MM: You support charter schools, which Maine currently does not allow. What are some innovations you’d like to see in the education system?
EC: I want to do more magnet schools, not just charter schools. I visited the magnet school in Limestone [the Maine School of Science and Mathematics], and the palpable excitement there is extraordinary. The other great thing is that they take kids from southern Maine and central Maine and introduce them to northern Maine. It’s really important in terms of aiding the community. We could have a marine-sciences school in Machias; we could have an arts school in southern-central Maine, Lewiston-Auburn; we could have a foreign-language magnet school in Fort Kent. We’ve got to be bold with new ideas. This state can have a greater future than any state in America. I wouldn’t take a chance with any other state but Maine.
MM: Did your experience living in China give you any ideas about strengthening the ties between that country and Maine?
EC: Yes! I’m working with President Jing Zhang at the Bangor Chinese School and President Theo Kalikow at the University of Maine at Farmington. They both want to bring to Maine a Confucius Institute, which is a Chinese-sponsored program that promotes language and culture. And I’m also talking with various high school, academy, and college officials about strategies to attract Chinese students to Maine schools.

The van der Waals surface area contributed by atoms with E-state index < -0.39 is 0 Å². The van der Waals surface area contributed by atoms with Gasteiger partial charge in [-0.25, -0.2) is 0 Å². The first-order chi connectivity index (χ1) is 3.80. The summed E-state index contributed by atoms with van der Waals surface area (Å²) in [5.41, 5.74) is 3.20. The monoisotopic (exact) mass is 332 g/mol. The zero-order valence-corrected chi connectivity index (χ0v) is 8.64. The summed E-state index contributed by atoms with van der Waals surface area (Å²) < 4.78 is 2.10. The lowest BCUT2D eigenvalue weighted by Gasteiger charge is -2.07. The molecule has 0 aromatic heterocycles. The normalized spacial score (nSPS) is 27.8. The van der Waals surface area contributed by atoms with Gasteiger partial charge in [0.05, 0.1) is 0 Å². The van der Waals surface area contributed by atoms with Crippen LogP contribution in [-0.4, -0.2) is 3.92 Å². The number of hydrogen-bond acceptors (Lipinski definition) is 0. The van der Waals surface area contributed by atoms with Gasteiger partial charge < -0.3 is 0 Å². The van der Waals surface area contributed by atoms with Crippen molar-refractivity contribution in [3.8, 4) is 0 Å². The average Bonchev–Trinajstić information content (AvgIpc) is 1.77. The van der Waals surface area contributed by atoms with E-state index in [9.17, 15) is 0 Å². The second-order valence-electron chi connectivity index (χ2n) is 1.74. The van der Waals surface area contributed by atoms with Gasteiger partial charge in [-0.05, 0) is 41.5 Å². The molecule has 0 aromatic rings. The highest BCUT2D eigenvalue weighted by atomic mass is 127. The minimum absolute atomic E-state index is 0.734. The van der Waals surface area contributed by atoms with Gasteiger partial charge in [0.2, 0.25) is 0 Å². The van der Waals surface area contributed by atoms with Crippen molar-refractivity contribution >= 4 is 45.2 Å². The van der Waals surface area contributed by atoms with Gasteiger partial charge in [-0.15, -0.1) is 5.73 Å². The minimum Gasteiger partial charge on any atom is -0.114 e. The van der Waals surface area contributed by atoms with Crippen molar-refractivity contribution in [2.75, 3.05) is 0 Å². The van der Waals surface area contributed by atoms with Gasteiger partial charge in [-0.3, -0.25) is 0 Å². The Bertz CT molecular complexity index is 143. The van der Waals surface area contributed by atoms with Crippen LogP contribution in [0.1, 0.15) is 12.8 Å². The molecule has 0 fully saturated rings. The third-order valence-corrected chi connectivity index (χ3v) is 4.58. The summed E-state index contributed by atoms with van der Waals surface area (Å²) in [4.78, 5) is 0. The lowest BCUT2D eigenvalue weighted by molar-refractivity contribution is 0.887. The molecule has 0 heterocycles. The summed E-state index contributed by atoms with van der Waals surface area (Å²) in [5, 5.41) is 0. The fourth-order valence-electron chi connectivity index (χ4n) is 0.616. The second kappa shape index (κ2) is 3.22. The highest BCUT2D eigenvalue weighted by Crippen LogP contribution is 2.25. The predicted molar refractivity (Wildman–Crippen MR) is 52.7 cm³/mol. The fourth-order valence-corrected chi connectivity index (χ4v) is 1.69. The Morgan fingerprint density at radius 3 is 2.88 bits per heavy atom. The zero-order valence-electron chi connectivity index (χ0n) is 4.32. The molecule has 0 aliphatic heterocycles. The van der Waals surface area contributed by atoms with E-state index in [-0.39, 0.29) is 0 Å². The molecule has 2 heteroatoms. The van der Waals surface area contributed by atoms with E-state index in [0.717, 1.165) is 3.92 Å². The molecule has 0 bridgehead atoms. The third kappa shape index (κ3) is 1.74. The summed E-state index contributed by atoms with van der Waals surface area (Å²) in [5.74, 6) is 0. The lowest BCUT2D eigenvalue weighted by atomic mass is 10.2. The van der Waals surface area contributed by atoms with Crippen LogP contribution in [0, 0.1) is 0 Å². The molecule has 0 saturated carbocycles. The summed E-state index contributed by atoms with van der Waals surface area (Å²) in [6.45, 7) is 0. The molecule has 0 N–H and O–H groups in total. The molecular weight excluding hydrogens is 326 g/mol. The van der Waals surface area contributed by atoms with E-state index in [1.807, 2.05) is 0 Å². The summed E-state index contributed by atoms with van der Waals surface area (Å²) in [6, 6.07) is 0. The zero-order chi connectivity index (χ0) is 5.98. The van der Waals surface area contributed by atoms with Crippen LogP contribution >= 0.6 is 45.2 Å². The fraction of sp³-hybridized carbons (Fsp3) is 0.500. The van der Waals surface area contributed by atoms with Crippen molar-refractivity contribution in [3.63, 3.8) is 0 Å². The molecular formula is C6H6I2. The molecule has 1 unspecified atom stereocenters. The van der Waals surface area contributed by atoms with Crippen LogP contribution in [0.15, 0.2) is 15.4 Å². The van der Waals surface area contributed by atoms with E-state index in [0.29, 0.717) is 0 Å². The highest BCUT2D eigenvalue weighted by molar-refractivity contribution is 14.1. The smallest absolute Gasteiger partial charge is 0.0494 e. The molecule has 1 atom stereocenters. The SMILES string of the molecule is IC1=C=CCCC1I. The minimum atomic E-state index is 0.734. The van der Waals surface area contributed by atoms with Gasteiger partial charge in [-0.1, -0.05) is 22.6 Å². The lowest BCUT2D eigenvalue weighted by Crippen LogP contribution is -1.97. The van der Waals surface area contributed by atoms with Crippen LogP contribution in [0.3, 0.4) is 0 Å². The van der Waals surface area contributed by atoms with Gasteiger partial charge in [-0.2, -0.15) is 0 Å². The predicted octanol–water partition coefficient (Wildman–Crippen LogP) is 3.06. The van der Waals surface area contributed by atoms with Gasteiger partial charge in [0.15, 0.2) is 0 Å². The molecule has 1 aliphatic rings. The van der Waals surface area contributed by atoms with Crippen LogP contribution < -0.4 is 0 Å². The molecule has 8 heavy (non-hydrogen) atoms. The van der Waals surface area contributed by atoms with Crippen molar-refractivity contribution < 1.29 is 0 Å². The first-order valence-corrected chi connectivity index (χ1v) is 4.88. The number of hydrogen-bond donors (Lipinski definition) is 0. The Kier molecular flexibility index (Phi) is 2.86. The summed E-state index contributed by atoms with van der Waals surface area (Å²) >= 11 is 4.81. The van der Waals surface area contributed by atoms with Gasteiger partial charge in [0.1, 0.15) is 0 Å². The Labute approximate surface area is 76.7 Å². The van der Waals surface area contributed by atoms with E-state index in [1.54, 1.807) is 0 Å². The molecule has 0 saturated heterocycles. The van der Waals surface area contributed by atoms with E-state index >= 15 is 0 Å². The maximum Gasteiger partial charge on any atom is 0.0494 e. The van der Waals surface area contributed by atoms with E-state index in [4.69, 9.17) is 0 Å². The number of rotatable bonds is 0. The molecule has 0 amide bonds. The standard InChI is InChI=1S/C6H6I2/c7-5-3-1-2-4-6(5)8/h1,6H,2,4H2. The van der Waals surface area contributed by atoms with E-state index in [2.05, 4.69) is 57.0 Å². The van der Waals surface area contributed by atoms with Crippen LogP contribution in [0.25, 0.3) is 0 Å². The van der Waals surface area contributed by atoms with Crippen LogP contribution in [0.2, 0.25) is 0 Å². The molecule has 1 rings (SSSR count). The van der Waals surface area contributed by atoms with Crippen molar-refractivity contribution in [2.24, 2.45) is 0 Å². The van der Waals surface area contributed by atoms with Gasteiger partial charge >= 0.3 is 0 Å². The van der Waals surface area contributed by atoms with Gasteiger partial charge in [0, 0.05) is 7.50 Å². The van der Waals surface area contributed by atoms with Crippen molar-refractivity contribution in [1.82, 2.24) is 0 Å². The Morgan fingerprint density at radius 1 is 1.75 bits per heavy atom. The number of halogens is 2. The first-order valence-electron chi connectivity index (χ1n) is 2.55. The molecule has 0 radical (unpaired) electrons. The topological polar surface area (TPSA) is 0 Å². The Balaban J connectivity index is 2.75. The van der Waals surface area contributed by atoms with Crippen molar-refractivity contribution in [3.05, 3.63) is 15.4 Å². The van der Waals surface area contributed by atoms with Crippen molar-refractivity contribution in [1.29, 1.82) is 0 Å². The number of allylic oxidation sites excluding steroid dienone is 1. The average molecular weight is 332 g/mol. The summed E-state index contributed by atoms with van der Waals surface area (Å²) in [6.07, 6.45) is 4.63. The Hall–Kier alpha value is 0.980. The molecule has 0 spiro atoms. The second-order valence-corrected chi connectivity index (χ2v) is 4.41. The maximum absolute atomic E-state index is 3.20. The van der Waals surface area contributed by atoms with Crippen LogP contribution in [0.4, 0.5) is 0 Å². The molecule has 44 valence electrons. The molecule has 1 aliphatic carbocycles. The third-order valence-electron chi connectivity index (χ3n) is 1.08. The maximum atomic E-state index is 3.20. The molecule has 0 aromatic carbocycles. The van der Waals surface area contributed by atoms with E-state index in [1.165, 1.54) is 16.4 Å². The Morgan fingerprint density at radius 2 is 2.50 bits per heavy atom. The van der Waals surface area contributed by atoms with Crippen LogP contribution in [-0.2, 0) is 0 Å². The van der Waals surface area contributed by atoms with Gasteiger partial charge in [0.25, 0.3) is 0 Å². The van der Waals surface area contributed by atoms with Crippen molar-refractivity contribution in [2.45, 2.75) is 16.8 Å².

MM: Do you see parallels between China and Maine, or opportunities for Maine there?
EC: Huge opportunities. The Chinese are more like us than most people in the world. They’re highly entrepreneurial. They’re capitalists with strong family values. They’re funny. They’re candid. It’s a great market for us. And they love Americans. Getting to know the Chinese is a challenge that most Americans have never taken on, but boy is it worth doing. In my view, every kid in American schools ought to be learning Chinese. My daughter took eight years of Chinese.
MM: And are there lessons to take away from China as well?
EC: Yes. It’s a resource-constrained country of 1.3 billion people. Much of China is desert, and desertification is a big, growing problem. Beijing is a city of 18 million people, and it’s going to go dry. But there’s palpable confidence and excitement, particularly among young people, and that’s one of the things that makes it an exciting place to live. When someone asked me why I wanted to go to China, I said, “Have you ever wished you had a time machine and could experience living in the United States in the 1890s, or in 1910 or 1920, when we were booming and growing?” Sure. Here’s an opportunity to see what it must have been like. Having a sense of that again and seeing how much difference that can make in people’s lives, and in a country’s life, is an important lesson to bring home.
MM: In some ways, the most eastern, most insular state needs that kind of motivation to come from within.
EC: Our state motto, after all, is Dirigo, which means, “I lead.” It’s about time we started doing it, and do ourselves—and the country—a favor.